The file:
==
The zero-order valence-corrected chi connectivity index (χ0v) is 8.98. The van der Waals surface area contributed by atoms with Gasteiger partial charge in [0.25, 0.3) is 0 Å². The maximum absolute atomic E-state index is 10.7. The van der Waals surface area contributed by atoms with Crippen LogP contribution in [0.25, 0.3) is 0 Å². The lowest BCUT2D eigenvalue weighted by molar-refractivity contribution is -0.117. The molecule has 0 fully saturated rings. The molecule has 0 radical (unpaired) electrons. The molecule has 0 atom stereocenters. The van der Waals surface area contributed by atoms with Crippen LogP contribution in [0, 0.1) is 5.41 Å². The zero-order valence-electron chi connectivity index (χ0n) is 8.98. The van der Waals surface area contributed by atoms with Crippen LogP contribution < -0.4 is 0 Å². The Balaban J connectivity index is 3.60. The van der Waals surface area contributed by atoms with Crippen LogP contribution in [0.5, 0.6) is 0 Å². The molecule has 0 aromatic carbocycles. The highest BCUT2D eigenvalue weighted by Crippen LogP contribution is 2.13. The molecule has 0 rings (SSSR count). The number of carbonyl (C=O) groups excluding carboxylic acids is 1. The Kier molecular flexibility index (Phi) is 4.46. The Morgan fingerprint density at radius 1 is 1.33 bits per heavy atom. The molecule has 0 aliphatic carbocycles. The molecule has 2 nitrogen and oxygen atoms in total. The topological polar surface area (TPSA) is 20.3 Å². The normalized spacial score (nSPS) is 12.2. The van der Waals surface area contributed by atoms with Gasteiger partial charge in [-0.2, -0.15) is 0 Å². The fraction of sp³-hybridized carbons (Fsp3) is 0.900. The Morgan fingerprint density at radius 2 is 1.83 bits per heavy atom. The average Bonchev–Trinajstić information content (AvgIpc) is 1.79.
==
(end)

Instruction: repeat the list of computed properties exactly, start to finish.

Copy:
The zero-order valence-corrected chi connectivity index (χ0v) is 8.98. The van der Waals surface area contributed by atoms with Gasteiger partial charge in [0.25, 0.3) is 0 Å². The maximum absolute atomic E-state index is 10.7. The van der Waals surface area contributed by atoms with Crippen LogP contribution in [0.25, 0.3) is 0 Å². The lowest BCUT2D eigenvalue weighted by molar-refractivity contribution is -0.117. The molecule has 0 fully saturated rings. The molecule has 0 radical (unpaired) electrons. The molecule has 0 atom stereocenters. The van der Waals surface area contributed by atoms with Crippen LogP contribution in [0, 0.1) is 5.41 Å². The zero-order valence-electron chi connectivity index (χ0n) is 8.98. The van der Waals surface area contributed by atoms with Crippen LogP contribution < -0.4 is 0 Å². The Balaban J connectivity index is 3.60. The van der Waals surface area contributed by atoms with Crippen LogP contribution in [0.5, 0.6) is 0 Å². The molecule has 0 aromatic carbocycles. The highest BCUT2D eigenvalue weighted by Crippen LogP contribution is 2.13. The molecule has 0 rings (SSSR count). The number of carbonyl (C=O) groups excluding carboxylic acids is 1. The Kier molecular flexibility index (Phi) is 4.46. The Morgan fingerprint density at radius 1 is 1.33 bits per heavy atom. The molecule has 0 aliphatic carbocycles. The molecule has 2 nitrogen and oxygen atoms in total. The topological polar surface area (TPSA) is 20.3 Å². The normalized spacial score (nSPS) is 12.2. The van der Waals surface area contributed by atoms with Gasteiger partial charge in [-0.2, -0.15) is 0 Å². The fraction of sp³-hybridized carbons (Fsp3) is 0.900. The Morgan fingerprint density at radius 2 is 1.83 bits per heavy atom. The average Bonchev–Trinajstić information content (AvgIpc) is 1.79.